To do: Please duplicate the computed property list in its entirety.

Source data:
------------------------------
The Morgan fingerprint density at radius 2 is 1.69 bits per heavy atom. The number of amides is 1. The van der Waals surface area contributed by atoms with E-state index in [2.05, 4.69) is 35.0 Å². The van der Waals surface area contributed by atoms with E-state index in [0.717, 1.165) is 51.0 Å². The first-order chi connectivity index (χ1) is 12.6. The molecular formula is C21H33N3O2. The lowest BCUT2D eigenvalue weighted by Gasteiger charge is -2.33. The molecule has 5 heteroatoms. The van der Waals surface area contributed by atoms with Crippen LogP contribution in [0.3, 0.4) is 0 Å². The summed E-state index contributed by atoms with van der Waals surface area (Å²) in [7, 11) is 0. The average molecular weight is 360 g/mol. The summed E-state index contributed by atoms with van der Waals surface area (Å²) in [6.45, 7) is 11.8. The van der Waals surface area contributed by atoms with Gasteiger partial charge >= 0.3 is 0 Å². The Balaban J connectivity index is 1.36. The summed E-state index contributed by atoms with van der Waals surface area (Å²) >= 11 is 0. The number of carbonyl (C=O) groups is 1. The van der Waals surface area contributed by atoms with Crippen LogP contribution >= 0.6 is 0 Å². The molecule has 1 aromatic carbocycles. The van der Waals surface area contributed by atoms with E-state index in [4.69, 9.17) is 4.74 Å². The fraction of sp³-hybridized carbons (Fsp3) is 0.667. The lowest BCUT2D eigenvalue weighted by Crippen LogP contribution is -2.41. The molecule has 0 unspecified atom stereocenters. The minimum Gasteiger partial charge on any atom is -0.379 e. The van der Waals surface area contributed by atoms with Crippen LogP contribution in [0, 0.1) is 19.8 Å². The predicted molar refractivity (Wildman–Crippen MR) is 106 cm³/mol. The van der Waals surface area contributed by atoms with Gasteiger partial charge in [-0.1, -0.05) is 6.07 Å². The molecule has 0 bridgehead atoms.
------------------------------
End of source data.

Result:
The Morgan fingerprint density at radius 2 is 1.69 bits per heavy atom. The number of amides is 1. The van der Waals surface area contributed by atoms with E-state index in [2.05, 4.69) is 35.0 Å². The van der Waals surface area contributed by atoms with E-state index in [0.717, 1.165) is 51.0 Å². The first-order chi connectivity index (χ1) is 12.6. The molecular formula is C21H33N3O2. The lowest BCUT2D eigenvalue weighted by Gasteiger charge is -2.33. The molecule has 5 heteroatoms. The van der Waals surface area contributed by atoms with Crippen LogP contribution in [0.3, 0.4) is 0 Å². The summed E-state index contributed by atoms with van der Waals surface area (Å²) in [7, 11) is 0. The average molecular weight is 360 g/mol. The summed E-state index contributed by atoms with van der Waals surface area (Å²) in [6.45, 7) is 11.8. The van der Waals surface area contributed by atoms with Gasteiger partial charge >= 0.3 is 0 Å². The Balaban J connectivity index is 1.36. The summed E-state index contributed by atoms with van der Waals surface area (Å²) >= 11 is 0. The number of carbonyl (C=O) groups is 1. The van der Waals surface area contributed by atoms with Crippen LogP contribution >= 0.6 is 0 Å². The molecule has 1 aromatic carbocycles. The van der Waals surface area contributed by atoms with E-state index in [4.69, 9.17) is 4.74 Å². The fraction of sp³-hybridized carbons (Fsp3) is 0.667. The lowest BCUT2D eigenvalue weighted by Crippen LogP contribution is -2.41. The molecule has 0 unspecified atom stereocenters. The minimum Gasteiger partial charge on any atom is -0.379 e. The van der Waals surface area contributed by atoms with Crippen LogP contribution in [0, 0.1) is 19.8 Å². The predicted molar refractivity (Wildman–Crippen MR) is 106 cm³/mol. The van der Waals surface area contributed by atoms with Gasteiger partial charge in [-0.1, -0.05) is 6.07 Å². The molecule has 0 bridgehead atoms.